So you’ve done GT12 before. Which probably means you’ve sat on this so called “rowing machine” and have had your go on it. In the midst of everything, the pain, the panic, the loud, yet encouraging, trainer yelling in your face, you manage to get on to the machine and frantically pull at the handle.
Once you start, you notice a screen full of different numbers that make no sense to you. You sort of have your feet strapped in, but it doesn’t feel right. Your butt is sliding on and off of the moving seat. You’re wondering if the fan settings you choose were corr- wait, there are numbers on the fan? How do people expect us to drag our disorientated, lifeless bodies onto this machine and get going in the 20 second rest we’re given?
Well, here are a few tips I can give to hopefully lessen that struggle.
Okay, first thing’s first. Familiarize yourself with the machine. In the same way you would never take a driving test before you’re familiar with the car you’re using, the first time or only times you use a rowing machine should not be during a GT12 workout. There are a few things that can be adjusted for each individual’s reference.
The feet straps where you lock your feet in are adjustable based on the length of your feet. A general rule of thumb would to have the strap somewhere between the top and bottom of the laces on your shoes. It would be wise to practice strapping in, and releasing the strap as well. Make sure to lift the inner half of the buckle outwards to easily remove your feet, as opposed to threading the strap through the buckle holes.
Another important adjustment would be the air intake handle on the fan. To make things as simple as possible, the higher the number, #10 being the max, the more resistance there will be each stroke. Vice versa all the way down to #1. A personal recommendation would be at setting #5. Once everything is set to go, start to row and the screen should automatically turn on. At last, we’re good to go!
Oh wait... We haven’t talked about how to properly row have we? Well at least you’ll look like a pro up to this point! Ok let’s keep going!
Just like any sport, the proper form and technique takes hours and hours to master… That’s a lot of GT12 classes! However, here is a general guideline of what to be conscious of when rowing. Starting with the start position, also referred to as the set up. Your seat will be forward, posture tall, arms are stretched forward outside the knees, and legs should be parallel to one another.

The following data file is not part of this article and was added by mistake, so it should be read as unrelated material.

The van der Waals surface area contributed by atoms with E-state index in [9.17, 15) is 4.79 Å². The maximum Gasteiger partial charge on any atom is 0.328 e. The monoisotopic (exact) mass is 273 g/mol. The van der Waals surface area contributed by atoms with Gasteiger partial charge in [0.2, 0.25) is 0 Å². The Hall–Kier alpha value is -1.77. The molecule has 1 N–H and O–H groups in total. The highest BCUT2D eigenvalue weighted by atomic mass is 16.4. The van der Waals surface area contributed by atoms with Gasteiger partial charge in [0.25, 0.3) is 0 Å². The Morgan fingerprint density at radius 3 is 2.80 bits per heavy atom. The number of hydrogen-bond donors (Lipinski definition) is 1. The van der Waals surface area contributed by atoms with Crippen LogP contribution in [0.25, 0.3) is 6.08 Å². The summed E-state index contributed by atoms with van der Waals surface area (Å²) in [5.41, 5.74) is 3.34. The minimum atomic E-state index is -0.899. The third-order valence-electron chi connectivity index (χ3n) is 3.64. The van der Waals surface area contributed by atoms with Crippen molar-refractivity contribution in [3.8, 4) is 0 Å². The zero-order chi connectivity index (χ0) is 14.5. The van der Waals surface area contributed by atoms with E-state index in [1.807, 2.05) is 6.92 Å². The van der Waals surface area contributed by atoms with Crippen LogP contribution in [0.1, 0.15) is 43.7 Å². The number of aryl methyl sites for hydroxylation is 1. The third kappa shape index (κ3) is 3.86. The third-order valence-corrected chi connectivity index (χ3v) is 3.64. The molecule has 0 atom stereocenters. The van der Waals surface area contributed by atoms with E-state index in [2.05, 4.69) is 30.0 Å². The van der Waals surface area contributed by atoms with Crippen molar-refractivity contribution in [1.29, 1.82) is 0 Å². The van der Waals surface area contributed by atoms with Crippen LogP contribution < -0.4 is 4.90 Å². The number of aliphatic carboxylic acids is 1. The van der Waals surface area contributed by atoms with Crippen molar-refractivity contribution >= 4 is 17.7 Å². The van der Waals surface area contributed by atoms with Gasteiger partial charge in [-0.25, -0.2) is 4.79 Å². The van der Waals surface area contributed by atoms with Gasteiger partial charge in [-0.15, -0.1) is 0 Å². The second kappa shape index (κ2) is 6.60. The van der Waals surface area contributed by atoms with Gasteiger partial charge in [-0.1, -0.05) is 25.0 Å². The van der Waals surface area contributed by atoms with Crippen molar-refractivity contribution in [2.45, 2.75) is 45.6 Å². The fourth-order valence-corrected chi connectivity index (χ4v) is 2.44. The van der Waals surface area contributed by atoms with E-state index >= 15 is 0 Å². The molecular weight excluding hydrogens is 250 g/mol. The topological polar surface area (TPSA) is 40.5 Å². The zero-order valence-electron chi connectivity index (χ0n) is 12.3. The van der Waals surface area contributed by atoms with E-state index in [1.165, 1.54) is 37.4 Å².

A common mistake we’ll see here is many people will set up bow-legged. Meaning their legs, specifically their knees, will be opening up and pointing outwards. This will then translate to the second common mistake, collapsing or rounding forward. Yes, we want to get forward and have a strong extension, however getting too far forward and rounding our backs is never a strong position to generate force. So for the set up, remember to keep tall, arms outside of the knees, and legs stay parallel.
Wow, guess we still haven’t actually started to row yet eh? Phew, that’s a lot of work just to get started. At least now we can finally dive into the fun stuff! Rowing is meant to be a full body exercise.That’s right my dudes. The rowing machine isn’t meant to be cardio on arms day. It’s main victim would be our legs. Speaking of legs, that’s the first muscle group we use to initiate the stroke!
As we enter the pull stage of our stroke, we want to start off by driving from our heels, pressing with our legs, exhaling our breath, while keeping our core strong and posture tall. Common mistake we’ll see here, especially as people increase intensity, are peoples’ legs and seats moving back without the oar coming back.
The disconnection here is from the lack of core strength to connect the lower body to upper body movement. Part two of the pull is to now engage our mid to upper body. Hip and back extension is the key ingredient. This is where we can really begin to use more of our body weight and momentum. And finally part three, the arms. This is simply the cherry on top at the end of the stroke.
Compared to the leg and back, the arms are far from generating anything close to an equal amount of force, however they’re still not to be neglected. Finish every stroke by pulling the handle all the way to your chest, make sure we’re engaging our shoulder blades, and not simply using our biceps.
You’ve learned too much up to this point to be muscling through! The last thing we’ll need to mention is the recovery. In the same order in which we pull, we want to do the exact opposite during the return. Here’s what that looks like. Set up -> Pull with Legs -> Pull with Back -> Pull with Arms -> Arms move forward -> Torse comes back forward -> legs bend and seat moves back forward -> return to set up position -> repeat.
The final advice for today would be, practice. Like anything in life, practice will eventually make perfect (or at least something that’s pretty darn close to it). Don’t worry about fancy things like doing starts, pushes, finishes, tempo changes, or any of that jazz just yet. Work on the basics and fundamentals.
No one ever complains about having too strong of a foundation. And don’t be frustrated either if you can’t get it right away. It takes time and occasionally a bit of guidance to help get someone moving better. But for now, that’s it from me! That’s at least one less of twelve stations for you to worry about!
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